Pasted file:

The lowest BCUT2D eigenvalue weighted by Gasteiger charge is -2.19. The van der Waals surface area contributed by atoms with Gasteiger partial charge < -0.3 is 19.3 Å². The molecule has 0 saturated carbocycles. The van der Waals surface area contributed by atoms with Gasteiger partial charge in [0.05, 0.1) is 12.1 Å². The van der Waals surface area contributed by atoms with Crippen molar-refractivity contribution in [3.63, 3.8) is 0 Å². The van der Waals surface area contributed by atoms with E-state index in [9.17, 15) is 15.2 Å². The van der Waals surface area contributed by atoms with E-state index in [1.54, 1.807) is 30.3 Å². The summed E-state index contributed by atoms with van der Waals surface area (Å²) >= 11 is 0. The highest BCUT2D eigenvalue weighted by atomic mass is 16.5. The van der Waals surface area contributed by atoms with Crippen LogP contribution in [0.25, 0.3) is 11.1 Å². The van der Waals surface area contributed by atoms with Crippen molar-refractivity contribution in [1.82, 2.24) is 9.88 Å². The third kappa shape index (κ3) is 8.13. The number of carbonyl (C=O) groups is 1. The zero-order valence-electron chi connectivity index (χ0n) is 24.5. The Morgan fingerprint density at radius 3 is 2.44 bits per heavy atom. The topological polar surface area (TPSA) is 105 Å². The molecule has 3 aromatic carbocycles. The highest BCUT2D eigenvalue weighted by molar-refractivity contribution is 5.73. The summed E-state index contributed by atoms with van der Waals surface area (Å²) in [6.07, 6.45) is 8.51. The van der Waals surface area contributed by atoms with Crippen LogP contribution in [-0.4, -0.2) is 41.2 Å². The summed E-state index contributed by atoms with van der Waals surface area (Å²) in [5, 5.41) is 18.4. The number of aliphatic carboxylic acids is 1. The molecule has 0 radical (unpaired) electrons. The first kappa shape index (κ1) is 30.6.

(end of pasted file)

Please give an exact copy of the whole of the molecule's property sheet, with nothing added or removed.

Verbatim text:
The lowest BCUT2D eigenvalue weighted by Gasteiger charge is -2.19. The van der Waals surface area contributed by atoms with Gasteiger partial charge < -0.3 is 19.3 Å². The molecule has 0 saturated carbocycles. The van der Waals surface area contributed by atoms with Gasteiger partial charge in [0.05, 0.1) is 12.1 Å². The van der Waals surface area contributed by atoms with Crippen molar-refractivity contribution in [3.63, 3.8) is 0 Å². The van der Waals surface area contributed by atoms with E-state index in [9.17, 15) is 15.2 Å². The van der Waals surface area contributed by atoms with E-state index in [1.54, 1.807) is 30.3 Å². The summed E-state index contributed by atoms with van der Waals surface area (Å²) >= 11 is 0. The highest BCUT2D eigenvalue weighted by atomic mass is 16.5. The van der Waals surface area contributed by atoms with Crippen LogP contribution in [0.25, 0.3) is 11.1 Å². The van der Waals surface area contributed by atoms with Crippen molar-refractivity contribution in [1.82, 2.24) is 9.88 Å². The third kappa shape index (κ3) is 8.13. The number of carbonyl (C=O) groups is 1. The zero-order valence-electron chi connectivity index (χ0n) is 24.5. The Morgan fingerprint density at radius 3 is 2.44 bits per heavy atom. The topological polar surface area (TPSA) is 105 Å². The molecule has 3 aromatic carbocycles. The highest BCUT2D eigenvalue weighted by molar-refractivity contribution is 5.73. The summed E-state index contributed by atoms with van der Waals surface area (Å²) in [6.07, 6.45) is 8.51. The van der Waals surface area contributed by atoms with Crippen LogP contribution in [-0.4, -0.2) is 41.2 Å². The summed E-state index contributed by atoms with van der Waals surface area (Å²) in [5, 5.41) is 18.4. The number of aliphatic carboxylic acids is 1. The molecule has 0 radical (unpaired) electrons. The first kappa shape index (κ1) is 30.6.